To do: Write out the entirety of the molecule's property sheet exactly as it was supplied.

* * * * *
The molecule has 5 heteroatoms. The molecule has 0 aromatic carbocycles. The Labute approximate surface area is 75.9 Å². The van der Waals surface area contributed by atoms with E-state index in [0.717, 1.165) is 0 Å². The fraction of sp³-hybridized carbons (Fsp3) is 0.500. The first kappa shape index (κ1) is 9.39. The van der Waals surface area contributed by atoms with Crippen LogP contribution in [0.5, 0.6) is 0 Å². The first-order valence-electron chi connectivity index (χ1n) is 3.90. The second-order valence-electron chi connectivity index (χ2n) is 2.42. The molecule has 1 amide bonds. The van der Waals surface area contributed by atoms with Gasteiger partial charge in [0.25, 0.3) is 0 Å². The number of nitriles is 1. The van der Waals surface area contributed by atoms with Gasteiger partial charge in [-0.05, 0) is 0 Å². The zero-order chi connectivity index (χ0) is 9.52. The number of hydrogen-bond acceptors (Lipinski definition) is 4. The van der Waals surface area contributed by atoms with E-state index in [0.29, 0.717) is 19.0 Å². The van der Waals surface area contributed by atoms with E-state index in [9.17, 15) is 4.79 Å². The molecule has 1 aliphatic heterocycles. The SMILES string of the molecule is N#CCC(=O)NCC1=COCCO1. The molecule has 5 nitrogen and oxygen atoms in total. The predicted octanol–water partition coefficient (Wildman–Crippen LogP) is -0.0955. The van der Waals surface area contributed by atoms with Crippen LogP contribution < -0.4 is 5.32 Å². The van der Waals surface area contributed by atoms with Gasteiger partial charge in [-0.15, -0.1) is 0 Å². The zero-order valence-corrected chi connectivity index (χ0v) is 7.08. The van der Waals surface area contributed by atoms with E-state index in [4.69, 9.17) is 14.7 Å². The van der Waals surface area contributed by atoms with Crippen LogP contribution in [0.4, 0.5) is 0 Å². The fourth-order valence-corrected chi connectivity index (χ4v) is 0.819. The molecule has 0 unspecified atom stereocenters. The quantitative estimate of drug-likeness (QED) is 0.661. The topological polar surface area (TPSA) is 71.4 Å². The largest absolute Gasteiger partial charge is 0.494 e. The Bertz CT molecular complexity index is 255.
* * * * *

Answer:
The molecule has 5 heteroatoms. The molecule has 0 aromatic carbocycles. The Labute approximate surface area is 75.9 Å². The van der Waals surface area contributed by atoms with E-state index in [0.717, 1.165) is 0 Å². The fraction of sp³-hybridized carbons (Fsp3) is 0.500. The first kappa shape index (κ1) is 9.39. The van der Waals surface area contributed by atoms with Crippen LogP contribution in [0.5, 0.6) is 0 Å². The first-order valence-electron chi connectivity index (χ1n) is 3.90. The second-order valence-electron chi connectivity index (χ2n) is 2.42. The molecule has 1 amide bonds. The van der Waals surface area contributed by atoms with Gasteiger partial charge in [0.25, 0.3) is 0 Å². The number of nitriles is 1. The van der Waals surface area contributed by atoms with Gasteiger partial charge in [-0.05, 0) is 0 Å². The zero-order chi connectivity index (χ0) is 9.52. The number of hydrogen-bond acceptors (Lipinski definition) is 4. The van der Waals surface area contributed by atoms with E-state index in [0.29, 0.717) is 19.0 Å². The van der Waals surface area contributed by atoms with E-state index in [9.17, 15) is 4.79 Å². The molecule has 1 aliphatic heterocycles. The SMILES string of the molecule is N#CCC(=O)NCC1=COCCO1. The molecule has 5 nitrogen and oxygen atoms in total. The predicted octanol–water partition coefficient (Wildman–Crippen LogP) is -0.0955. The van der Waals surface area contributed by atoms with Crippen LogP contribution < -0.4 is 5.32 Å². The van der Waals surface area contributed by atoms with Gasteiger partial charge in [-0.15, -0.1) is 0 Å². The zero-order valence-corrected chi connectivity index (χ0v) is 7.08. The van der Waals surface area contributed by atoms with E-state index in [4.69, 9.17) is 14.7 Å². The van der Waals surface area contributed by atoms with Crippen LogP contribution in [0.4, 0.5) is 0 Å². The fourth-order valence-corrected chi connectivity index (χ4v) is 0.819. The molecule has 0 unspecified atom stereocenters. The quantitative estimate of drug-likeness (QED) is 0.661. The topological polar surface area (TPSA) is 71.4 Å². The largest absolute Gasteiger partial charge is 0.494 e. The Bertz CT molecular complexity index is 255.